Microsoft’s move to expand encryption would allow it to join Google , Yahoo , Facebook and other major technology firms in hardening its defenses in response to news reports about once-secret NSA programs. The resulting new investments in encryption technology stand to complicate surveillance efforts — by governments, private companies and criminals — for years, experts say.
Though several legislative efforts are underway to curb the NSA’s surveillance powers, the wholesale move by private companies to expand the use of encryption technology may prove to be the most tangible outcome of months of revelations based on documents that Snowden provided to The Post and Britain’s Guardian newspaper. In another major shift, the companies also are explicitly building defenses against U.S. government surveillance programs in addition to combating hackers, criminals or foreign intelligence services.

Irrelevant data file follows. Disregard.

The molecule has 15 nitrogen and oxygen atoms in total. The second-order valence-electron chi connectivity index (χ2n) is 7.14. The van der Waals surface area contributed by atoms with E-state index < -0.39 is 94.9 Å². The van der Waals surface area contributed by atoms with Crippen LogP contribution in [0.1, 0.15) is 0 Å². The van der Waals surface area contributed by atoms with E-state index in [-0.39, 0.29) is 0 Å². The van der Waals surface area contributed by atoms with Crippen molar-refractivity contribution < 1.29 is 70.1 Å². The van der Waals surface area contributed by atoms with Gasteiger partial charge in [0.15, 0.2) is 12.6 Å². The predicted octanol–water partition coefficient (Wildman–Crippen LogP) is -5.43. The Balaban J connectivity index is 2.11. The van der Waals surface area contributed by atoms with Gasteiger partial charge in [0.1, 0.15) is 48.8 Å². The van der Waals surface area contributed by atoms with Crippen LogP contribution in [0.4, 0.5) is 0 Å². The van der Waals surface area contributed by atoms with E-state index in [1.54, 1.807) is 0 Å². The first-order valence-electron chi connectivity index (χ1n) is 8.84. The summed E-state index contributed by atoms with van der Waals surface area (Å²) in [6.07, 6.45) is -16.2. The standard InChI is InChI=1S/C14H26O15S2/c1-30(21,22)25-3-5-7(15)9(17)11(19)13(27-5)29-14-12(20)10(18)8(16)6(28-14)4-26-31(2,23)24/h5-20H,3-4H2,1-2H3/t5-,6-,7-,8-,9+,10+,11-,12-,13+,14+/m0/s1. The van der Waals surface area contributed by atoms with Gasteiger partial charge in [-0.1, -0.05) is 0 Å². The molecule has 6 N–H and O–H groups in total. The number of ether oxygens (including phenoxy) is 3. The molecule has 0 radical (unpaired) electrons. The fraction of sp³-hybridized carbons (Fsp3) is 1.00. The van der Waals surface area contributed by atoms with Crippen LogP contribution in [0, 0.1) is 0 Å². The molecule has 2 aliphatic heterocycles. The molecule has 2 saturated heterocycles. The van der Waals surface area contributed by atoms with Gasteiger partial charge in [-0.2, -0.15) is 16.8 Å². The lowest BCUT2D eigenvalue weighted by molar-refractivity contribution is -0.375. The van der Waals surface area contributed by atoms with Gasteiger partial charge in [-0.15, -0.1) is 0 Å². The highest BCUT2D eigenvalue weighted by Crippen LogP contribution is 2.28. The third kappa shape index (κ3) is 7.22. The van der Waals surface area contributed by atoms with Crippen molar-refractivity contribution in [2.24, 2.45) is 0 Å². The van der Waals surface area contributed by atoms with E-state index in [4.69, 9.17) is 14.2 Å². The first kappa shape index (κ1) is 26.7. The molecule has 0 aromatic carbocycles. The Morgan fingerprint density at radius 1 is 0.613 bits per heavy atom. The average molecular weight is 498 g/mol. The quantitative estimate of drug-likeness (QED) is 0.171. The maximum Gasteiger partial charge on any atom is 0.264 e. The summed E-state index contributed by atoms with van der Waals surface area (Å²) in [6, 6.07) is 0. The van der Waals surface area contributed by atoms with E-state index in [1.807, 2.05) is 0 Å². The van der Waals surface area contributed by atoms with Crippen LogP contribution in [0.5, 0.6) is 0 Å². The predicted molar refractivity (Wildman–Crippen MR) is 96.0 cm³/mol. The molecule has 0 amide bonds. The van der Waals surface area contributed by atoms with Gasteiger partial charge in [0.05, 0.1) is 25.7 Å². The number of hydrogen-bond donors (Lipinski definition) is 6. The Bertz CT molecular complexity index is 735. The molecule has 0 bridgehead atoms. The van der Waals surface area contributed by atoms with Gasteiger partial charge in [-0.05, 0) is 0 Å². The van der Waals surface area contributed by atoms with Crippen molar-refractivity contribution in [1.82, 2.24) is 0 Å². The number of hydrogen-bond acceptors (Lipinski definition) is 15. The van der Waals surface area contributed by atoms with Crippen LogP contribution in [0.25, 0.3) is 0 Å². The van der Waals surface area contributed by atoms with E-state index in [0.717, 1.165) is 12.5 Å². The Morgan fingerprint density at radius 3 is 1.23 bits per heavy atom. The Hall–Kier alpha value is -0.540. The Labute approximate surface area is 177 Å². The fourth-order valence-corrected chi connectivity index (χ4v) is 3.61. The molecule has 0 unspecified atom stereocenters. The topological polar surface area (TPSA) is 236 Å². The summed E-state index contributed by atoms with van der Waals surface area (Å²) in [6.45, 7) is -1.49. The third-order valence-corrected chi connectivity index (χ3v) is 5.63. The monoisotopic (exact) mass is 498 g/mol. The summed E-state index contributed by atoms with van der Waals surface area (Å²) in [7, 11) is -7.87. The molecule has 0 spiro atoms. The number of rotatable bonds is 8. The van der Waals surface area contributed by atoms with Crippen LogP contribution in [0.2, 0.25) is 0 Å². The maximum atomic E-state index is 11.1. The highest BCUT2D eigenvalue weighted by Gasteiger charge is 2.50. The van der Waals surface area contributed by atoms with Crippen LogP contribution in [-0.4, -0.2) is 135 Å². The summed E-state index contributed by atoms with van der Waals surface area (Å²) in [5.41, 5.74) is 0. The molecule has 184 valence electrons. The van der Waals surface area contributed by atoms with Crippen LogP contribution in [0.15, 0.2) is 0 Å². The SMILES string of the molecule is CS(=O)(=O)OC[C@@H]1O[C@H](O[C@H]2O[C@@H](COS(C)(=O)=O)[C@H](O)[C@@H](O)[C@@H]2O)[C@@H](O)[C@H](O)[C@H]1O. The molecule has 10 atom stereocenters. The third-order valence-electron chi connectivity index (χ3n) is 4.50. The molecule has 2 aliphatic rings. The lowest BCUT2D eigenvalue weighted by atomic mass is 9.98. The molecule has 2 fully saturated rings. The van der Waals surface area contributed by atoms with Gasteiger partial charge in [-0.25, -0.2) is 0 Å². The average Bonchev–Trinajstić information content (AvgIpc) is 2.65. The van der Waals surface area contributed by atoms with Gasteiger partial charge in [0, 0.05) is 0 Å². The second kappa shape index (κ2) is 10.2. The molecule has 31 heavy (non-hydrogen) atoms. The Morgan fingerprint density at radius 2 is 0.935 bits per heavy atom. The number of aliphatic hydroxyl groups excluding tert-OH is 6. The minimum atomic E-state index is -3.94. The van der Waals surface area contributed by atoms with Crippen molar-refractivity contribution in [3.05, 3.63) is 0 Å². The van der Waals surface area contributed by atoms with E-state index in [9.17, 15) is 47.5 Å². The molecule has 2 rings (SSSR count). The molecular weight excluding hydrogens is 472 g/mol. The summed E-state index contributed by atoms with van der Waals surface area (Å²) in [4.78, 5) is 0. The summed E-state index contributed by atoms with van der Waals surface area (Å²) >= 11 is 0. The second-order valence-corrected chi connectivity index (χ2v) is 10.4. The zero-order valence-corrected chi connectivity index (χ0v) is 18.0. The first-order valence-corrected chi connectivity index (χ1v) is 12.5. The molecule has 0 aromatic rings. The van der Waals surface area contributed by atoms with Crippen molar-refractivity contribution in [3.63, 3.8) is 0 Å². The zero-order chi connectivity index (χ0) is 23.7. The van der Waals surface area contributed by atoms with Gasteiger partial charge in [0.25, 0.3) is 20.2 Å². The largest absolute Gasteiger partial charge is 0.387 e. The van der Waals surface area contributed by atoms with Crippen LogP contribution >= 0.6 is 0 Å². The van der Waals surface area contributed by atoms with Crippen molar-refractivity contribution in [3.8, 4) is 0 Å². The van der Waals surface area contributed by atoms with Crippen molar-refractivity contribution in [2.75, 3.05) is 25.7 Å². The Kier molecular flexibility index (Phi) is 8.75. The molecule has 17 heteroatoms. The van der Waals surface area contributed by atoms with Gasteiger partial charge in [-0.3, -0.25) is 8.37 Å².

“That’s a pretty big change in the way these companies have operated,” said Matthew Green, a Johns Hopkins University cryptography expert. “And it’s a big engineering effort.”
In response to questions about Microsoft, the NSA said in a statement Tuesday, “NSA’s focus is on targeting the communications of valid foreign intelligence targets, not on collecting and exploiting a class of communications or services that would sweep up communications that are not of bona fide foreign intelligence interest to the U.S. government.”